Kyphosis occurs with aging. Mean thoracic kyphosis is less than 30°in those under 30 years of age, and increases to 66°in the 75-year-old age group. 2 The pathogenesis of degenerative kyphosis is multifactorial and caused by either asymmetric disc collapse or vertebral body collapse. Hyperkyphosis is associated with overall impairment in physical function, worsening pulmonary function, worsening of gait, increasing falls, chronic pain, and fractures of all kinds. Pulmonary dysfunction associated with thoracic kyphosis greater than 40°results in increased mortality in the older population. In the elderly female population, the combination of hyperkyphosis and vertebral body fracture predicts a greater mortality compared to either condition alone. 3 In the aging population, worsening kyphosis results in weakening of the extensor musculature, further imbalance, and greater degeneration of the anterior discs. The sequela of worsening kyphosis results in an even greater degree of kyphotic deformity over time.
Thoracic kyphosis greater than 40°(T5 to T12) is associated with increased risks of proximal junctional kyphosis following spinal fusions 4 and is thus a relative contraindication to spinal instrumentation. The biomechanical forces on a screw–rod construct in the kyphotic spine are different than the nonkyphotic spine. Force vectors are often aligned with the pedicle screws when kyphotic individuals stand, thus creating less resistance to screw pull-out.
21.2 Technique Description
The poor bone quality in the aging spine patient necessitates the utilization of sound biomechanical principles for instrumentation. Techniques include engaging screws into cortical bone; utilizing multiple points of fixation, utilizing cross-connectors; triangulating screws on insertion; placing load-sharing interbody grafts; instrumenting the spine in balance; use of bone cement for anchors and use of wires and hooks aid in preventing screw backout and instrumentation failure.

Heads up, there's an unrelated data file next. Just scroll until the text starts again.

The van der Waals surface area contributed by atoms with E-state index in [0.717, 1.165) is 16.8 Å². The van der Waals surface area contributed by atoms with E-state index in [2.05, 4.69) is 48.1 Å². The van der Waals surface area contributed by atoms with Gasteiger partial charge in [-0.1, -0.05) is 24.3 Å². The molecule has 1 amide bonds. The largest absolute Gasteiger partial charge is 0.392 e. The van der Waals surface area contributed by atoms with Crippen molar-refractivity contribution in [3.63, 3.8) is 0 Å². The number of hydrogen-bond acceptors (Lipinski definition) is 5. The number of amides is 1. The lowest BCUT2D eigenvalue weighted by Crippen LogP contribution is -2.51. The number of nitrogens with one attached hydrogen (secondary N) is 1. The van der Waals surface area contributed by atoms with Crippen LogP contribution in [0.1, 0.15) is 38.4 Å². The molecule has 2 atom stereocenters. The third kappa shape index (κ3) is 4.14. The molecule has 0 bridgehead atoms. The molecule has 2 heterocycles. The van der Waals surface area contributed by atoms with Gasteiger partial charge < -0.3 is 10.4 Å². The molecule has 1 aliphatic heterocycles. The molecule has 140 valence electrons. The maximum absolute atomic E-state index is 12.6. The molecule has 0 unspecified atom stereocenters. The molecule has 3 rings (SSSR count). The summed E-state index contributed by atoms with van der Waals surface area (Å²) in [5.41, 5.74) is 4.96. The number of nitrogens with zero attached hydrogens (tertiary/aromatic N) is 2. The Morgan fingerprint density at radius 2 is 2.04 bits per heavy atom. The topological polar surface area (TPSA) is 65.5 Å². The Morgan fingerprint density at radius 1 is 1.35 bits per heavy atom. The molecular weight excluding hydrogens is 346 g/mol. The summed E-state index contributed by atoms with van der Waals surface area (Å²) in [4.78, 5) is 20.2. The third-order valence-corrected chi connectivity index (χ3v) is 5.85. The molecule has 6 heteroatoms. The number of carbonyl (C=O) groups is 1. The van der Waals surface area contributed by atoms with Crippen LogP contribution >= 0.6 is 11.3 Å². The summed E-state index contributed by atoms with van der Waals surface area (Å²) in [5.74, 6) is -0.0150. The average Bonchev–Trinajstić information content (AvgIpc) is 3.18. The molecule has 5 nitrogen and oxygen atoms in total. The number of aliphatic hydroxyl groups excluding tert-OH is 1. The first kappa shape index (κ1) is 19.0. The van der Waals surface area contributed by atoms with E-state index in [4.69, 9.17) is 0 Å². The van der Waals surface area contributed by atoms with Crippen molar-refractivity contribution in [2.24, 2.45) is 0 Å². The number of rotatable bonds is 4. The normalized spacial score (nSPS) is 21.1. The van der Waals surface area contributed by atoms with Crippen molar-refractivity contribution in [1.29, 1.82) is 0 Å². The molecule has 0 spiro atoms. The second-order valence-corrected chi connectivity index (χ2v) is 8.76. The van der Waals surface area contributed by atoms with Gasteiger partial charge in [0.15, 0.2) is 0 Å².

21.2.1 Engaging Screws into Cortical Bone (Bi/multicortical Fixation Methods)
Pedicle screws engage the cortex of the pedicle and provide a powerful method to prevent construct failure. Pedicle screws can be utilized in the absence of laminae and can be placed in most of the thoracolumbar spine. Long pedicle screws engage and control all three columns of the vertebral body to provide a biomechanically superior cantilever beam construct. However, cancellous bone is weaker in the osteoporotic spine and provides a poor screw bone interface. Care should be taken to engage as much cortical bone along the trajectory of the screw as possible to prevent failure. Bicortical fixation is achieved by engaging the tip of the screw through the anterior vertebral cortex and can provide additional cortical purchase and biomechanical stability.
The utility and safety of performing bicortical screw purchase is specific to regional anatomy. Bicortical vertebral fixation of ventral constructs in the thoracic or thoracolumbar region have been found to significantly improve pullout strength. Engaging the promontory of the sacrum with sacral screw fixation in osteoporotic individuals has also proven to be a useful method to prevent pullout (Fig. 21‑1). The following paragraphs will discuss regional variation for bicortical screw fixation.